Operation Desert Badger
Former U.S. Treasury Secretary Paul O'Neill has been widely quoted as saying that Iraq was "Topic A" at the very first meeting of the Bush National Security Council, just ten days after the president's inauguration in January, 2001. What is perhaps not so widely known is just how eager the Bush administration really was to force a showdown with Saddam Hussein at this early date (although serious students of globalization should hardly be surprised that Bush was trying to force a showdown with Hussein just ten days into his administration, but that's another matter..)
Iraqi No-Fly Zone, south of 33o and north 36o
Soon after the January 2001 NSC Meeting, the U.S. military began stepping up the number of overflights it conducted in the No-Fly Zone, and it also began launching provocative attacks on key Iraqi targets under a plan evidently known as Operation Desert Badger, the apparent intent of which was to force or provoke a military confrontation between the U.S. and Iraq. Allegedly, one "ideal" scenario called for the Iraqis to shoot down a U.S. fighter, hence giving the Americans a plausible public excuse to move full force into Iraq with guns blazing.
F-18 armed with a J-SOW cluster bomb
On February 16, 2001, U.S. aircraft bombed an Iraqi radar installation north of the No-Fly Zone and very close to the southern limits of Baghdad. Although U.S. aircraft had been making two or three illegal airstrikes within Iraq each week, this particular incident drew slightly more attention in the media. The February 16 bombing left three people dead and wounded 30 civilians. The Washington Post reported that the bombing used 28 new Raytheon-produced bombs known as "Joint Stand-Off Weapoins" (or J-SOW), which are actually cluster bombs. Each 1000-pound bomb carries 145 bomblets, both anti-armor and anti-personnel, and disperse over a football field-sized area. Pentagon sources admit that 26 of those 28 bombs missed their target. Cluster bombs, if they do not explode once on the ground, become landmines and render the entire area lethal. It is estimated that about 5% of J-SOW bomblets fail to detonate on impact and thus become highly volatile land mines.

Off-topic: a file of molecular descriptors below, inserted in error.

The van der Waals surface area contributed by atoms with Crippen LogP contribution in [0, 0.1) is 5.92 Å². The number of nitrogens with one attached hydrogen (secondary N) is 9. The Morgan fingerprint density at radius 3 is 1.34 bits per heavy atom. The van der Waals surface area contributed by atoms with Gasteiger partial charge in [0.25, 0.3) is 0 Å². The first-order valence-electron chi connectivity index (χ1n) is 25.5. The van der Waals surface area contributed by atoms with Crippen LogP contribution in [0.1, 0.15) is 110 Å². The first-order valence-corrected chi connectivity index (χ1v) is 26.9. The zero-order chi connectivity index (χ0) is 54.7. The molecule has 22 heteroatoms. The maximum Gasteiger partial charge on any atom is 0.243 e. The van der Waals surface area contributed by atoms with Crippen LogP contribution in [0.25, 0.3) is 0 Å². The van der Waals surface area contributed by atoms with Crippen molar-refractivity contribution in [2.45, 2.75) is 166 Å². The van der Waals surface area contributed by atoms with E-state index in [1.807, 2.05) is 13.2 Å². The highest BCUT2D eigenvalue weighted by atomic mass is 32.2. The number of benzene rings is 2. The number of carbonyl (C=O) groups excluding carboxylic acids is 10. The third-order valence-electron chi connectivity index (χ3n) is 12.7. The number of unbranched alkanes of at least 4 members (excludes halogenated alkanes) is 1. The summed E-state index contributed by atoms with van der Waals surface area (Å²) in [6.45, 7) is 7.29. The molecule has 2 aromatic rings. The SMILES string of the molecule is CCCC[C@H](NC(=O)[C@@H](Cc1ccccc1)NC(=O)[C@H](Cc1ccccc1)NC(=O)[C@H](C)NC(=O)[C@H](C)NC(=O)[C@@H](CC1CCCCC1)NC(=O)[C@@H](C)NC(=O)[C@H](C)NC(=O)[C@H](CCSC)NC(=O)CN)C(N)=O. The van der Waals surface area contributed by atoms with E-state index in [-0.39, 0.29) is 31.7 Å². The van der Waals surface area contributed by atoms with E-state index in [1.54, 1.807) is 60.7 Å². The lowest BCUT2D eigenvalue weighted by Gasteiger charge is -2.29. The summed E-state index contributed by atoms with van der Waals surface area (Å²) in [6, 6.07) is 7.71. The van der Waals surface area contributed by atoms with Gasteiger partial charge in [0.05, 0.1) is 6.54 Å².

J-SOW cluster bomb in action
Some statistics on the J-SOW:
- Length: 13 feet, 5 inches
- Wingspan: 8 feet, 10 inches
- Weight: 1,000-1,500 pounds
- Range: 15-40 miles from launch
- Guidance System: Global Positioning System/Inertial Navigation System
- Cost: $150,000
The documents were later made public, through lawsuit, and have been published on the Web site of Judicial Watch: